“Eurydice:” Playing with the senses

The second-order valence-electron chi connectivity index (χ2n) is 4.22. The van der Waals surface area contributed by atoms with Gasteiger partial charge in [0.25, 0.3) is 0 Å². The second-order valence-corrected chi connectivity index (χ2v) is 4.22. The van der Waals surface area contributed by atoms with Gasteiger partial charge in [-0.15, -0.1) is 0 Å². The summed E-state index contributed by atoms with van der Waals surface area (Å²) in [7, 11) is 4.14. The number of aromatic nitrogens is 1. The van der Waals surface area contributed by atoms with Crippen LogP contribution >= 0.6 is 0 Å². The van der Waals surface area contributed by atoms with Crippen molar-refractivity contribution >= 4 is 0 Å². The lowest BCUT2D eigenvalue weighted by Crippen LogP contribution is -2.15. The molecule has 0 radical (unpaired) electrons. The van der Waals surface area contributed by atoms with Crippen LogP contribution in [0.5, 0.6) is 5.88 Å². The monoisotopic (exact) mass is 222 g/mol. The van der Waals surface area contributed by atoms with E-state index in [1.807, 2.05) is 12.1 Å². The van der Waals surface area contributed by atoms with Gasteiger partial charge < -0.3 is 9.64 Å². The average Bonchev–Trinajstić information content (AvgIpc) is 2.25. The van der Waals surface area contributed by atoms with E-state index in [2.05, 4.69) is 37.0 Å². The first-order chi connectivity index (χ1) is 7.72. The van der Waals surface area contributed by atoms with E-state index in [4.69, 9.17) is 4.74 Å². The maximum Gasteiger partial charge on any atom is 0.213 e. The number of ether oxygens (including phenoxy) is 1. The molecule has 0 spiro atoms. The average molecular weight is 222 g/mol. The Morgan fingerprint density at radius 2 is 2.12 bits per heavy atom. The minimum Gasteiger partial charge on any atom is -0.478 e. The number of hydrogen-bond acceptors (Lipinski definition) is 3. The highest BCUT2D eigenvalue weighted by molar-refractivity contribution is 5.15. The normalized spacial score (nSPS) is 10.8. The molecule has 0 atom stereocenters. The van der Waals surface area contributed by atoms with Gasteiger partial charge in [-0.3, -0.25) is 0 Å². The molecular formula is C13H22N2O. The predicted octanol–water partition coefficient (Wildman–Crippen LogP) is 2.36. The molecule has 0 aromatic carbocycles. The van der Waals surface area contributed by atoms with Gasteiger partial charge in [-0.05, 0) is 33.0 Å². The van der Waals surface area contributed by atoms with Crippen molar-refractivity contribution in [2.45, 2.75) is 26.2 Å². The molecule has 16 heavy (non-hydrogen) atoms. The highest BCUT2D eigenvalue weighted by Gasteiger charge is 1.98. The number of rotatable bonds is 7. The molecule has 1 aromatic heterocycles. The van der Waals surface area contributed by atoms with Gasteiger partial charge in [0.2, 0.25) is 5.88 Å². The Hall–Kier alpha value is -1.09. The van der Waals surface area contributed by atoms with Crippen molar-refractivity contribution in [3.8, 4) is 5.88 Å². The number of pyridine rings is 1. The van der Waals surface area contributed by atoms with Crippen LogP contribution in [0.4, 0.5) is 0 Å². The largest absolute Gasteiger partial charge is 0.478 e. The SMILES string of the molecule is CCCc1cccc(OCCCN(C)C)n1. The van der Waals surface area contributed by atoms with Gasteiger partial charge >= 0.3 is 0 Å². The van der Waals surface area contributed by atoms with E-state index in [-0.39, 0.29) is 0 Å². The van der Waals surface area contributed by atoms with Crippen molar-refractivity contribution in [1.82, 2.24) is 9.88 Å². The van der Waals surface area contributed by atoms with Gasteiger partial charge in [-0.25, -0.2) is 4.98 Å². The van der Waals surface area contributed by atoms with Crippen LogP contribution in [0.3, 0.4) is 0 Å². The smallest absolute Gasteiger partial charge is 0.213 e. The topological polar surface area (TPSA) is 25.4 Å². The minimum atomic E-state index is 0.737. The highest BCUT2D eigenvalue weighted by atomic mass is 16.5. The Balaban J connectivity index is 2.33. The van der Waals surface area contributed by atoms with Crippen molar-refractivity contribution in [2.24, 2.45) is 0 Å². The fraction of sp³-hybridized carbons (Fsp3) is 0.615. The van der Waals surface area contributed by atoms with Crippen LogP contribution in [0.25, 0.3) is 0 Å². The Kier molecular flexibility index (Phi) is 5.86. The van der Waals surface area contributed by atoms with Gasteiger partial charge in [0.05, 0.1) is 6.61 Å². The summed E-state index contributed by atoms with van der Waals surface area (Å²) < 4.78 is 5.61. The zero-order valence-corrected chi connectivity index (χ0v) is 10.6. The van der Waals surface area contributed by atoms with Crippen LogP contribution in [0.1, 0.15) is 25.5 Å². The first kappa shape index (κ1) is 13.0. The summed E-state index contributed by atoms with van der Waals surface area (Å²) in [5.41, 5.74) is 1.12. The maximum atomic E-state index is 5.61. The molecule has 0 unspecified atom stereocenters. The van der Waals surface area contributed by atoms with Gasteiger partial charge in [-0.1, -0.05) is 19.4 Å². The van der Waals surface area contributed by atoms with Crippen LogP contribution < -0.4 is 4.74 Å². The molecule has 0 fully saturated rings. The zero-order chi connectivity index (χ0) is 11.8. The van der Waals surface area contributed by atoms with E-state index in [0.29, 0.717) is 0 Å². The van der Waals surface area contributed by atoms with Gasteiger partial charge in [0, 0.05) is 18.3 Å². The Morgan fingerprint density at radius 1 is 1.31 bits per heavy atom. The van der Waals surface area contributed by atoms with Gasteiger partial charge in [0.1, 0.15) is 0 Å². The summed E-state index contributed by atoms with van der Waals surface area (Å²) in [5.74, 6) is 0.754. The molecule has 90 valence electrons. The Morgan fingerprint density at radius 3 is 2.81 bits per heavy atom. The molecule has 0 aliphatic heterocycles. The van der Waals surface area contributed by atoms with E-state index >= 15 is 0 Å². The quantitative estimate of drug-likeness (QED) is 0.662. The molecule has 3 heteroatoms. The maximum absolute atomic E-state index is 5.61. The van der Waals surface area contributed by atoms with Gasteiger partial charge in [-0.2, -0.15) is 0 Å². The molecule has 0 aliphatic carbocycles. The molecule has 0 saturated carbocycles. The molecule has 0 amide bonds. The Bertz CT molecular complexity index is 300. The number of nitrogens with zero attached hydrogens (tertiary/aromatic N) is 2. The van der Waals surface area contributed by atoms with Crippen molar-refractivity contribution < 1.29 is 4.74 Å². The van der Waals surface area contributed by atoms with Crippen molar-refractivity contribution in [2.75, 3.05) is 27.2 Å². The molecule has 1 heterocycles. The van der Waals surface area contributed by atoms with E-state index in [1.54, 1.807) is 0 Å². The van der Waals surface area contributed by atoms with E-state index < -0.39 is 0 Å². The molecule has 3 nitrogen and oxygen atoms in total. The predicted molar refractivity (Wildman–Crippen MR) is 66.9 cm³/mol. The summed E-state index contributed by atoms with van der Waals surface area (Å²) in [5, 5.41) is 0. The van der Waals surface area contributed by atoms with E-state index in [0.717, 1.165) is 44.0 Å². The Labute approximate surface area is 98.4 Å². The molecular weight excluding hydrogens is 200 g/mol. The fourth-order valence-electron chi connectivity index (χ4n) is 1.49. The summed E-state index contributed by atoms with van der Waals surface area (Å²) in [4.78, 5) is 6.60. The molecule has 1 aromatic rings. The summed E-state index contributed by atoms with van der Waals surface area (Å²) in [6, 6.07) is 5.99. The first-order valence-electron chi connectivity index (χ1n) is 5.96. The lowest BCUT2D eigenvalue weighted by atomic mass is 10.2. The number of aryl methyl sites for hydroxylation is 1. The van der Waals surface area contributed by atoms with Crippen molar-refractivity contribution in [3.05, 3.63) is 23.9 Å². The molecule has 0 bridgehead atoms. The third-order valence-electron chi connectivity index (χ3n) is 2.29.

Entering the world of UVM’s production of “Eurydice,” what is immediately striking is how cleanlooking the set is.Little details stand out: the silver pipes, the white stripe down center stage like a sidewalk that suddenly ends up at a 90-degree angle, the walkway set in the background, and the little teacup hanging from a faucet at the front of the stage. There is nothing to alert the audience, no clue, as to the strange events that are about to occur.Of course, those in the audience who have read or at least heard about the myth of Orpheus know what basic events are going to occur: Orpheus will lose his wife, “Eurydice,” and he will go down into the underworld to search for her.His only instruction as he leaves is not to look back or she will disappear. He does look back, as everyone certainly knew he would, and Eurydice is gone again. However, how these events were portrayed in Sarah Ruhl’s play is unexpected.Ruhl’s “Eurydice” has taken an old myth and placed it in a more modern time (the exact time is never specified, but it’s safe to say that it’s set no earlier than the 1940s).It was made with the idea of taking the story of Orpheus and shifting the focus onto the woman some may call the true subject of the myth, his dead wife. In this production she is seen alive and in love, an,d from the beginning of the play you can’t help but feel like there’s something terrible that has to happen to her: she seems too na’ve for it not to.The actress takes advantage of this a little too much in the beginning, making Eurydice seem a little one sided. But then again, perhaps this is purposeful, because the true story doesn’t begin until she is dead.How to account for the scenes in which she is still living? Whose eyes are we seeing them through?How did they really occur? Eurydice has that effect on its audience: the values of things are questioned, whether they are being seen as they have been interpreted or as they really are. Perhaps the audience is seeing her life as she remembers it.Perhaps only seeing the important details. The answer is left up to the viewer. What’s important is that she dies, and this is when Paige Kelley brings Eurydice to life. This play, if nothing else, is another interpretation of death, and the audience feel they are a visitor to the underworld, seeing it as a dead person might: stones, played by the rather morbid-looking Maria Dirolf, Mian O’Dowd and Annie Stauffer, are the gamekeepers of the underworld.There is a new language spoken and the knowledge that makes up one’s conscious being is washed away, leaving the visitor questioning just who exactly they are.It is refreshing to see a performance in which every actor seemed to carry his or her weight,.but there were a number of notable performances in this production. The most memorable, albeit short, was the sex-crazed mother of Hades, played by Molly Dowd Sullivan. Carter Beidler, who plays a grieving Orpheus that will tug at any soft heart, and Paige Kelley, playing dreamy Eurydice, give the play momentum while giving the audience motivation to hope the outcome will be different, although we know all along that it won’t. “Eurydice” is complex and poetic, and it will end leaving one wanting to see it again to try and make sense out of the nonsensical. It would be impossible to walk out of it with the same interpretation as the person in the next seat over. The play will be performed in the Royall Tyler Theater at 7:30 until Oct. 12. Go see what can be made of it.